South Delta Baptist Church was packed with friends and family, some of whom spoke of a fearless, adventurous and funny young man who loved riding his bike, snowboarding and soccer. To them, he was also just a boy who loved his pet cat, Andrew, that slept on his chest every night.
“He was a strong kid. I gotta say, all the treatments he had, he didn’t say no. He said bring it. He wanted to live and he drove his mom and me through the end there," said Ross McConkey Kyle's father.
'He was a fighter'
Trish Duggan, one of his high school teachers, said that after his diagnosis at age 16, Kyle "always remained stoic, never outwardly showing fear."
His oncologist, Dr. Kirk Schultz also talked of Kyle's strength.
“The thing about Kyle was, he was a fighter," Schultz said. "And even more important, that he would fight it Kyle’s way.”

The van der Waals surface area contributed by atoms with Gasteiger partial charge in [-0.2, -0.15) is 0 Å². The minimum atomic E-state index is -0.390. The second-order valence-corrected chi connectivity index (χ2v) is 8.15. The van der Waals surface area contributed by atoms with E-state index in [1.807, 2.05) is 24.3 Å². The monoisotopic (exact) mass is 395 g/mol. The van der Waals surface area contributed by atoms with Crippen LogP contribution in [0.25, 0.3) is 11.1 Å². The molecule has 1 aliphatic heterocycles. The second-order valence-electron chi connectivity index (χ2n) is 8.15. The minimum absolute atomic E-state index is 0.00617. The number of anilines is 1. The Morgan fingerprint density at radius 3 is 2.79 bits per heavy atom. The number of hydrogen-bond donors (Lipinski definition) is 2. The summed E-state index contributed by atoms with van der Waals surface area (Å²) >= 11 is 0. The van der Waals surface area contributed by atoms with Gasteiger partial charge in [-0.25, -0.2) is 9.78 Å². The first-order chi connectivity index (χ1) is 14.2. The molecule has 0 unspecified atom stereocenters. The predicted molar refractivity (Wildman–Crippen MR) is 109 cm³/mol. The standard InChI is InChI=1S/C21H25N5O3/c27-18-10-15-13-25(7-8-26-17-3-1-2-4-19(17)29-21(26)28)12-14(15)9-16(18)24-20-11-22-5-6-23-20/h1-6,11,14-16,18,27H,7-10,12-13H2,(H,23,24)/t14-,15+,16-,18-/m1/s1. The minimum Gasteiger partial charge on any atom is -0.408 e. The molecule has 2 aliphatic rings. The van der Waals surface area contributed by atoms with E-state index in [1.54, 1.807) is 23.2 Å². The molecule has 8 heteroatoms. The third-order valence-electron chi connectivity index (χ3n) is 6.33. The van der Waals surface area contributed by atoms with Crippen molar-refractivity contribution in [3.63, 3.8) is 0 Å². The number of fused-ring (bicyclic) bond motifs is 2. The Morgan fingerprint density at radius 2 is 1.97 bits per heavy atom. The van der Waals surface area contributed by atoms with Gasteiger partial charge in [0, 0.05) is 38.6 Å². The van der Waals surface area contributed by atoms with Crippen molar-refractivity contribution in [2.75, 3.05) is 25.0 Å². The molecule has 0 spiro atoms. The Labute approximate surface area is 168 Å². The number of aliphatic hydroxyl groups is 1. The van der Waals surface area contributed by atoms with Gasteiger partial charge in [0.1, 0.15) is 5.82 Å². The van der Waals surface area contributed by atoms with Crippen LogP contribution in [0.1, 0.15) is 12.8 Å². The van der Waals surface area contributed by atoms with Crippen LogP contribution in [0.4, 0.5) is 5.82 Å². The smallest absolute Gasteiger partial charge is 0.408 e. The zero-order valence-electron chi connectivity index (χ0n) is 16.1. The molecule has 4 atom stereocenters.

People touched by Kyle's story donated a total of $282,124 into a fund to pay for experimental cancer treatment in Seattle. The cancer, and related infections, moved too quickly for that treatment to happen. The family says they plan to set up a foundation to donate those funds to other families struggling with cancer.
“Kyle’s spirit will live on in our memories," said Ross McConkey. We’re so fortunate to have had those 18 years with such a remarkable young man.”Suggest a correction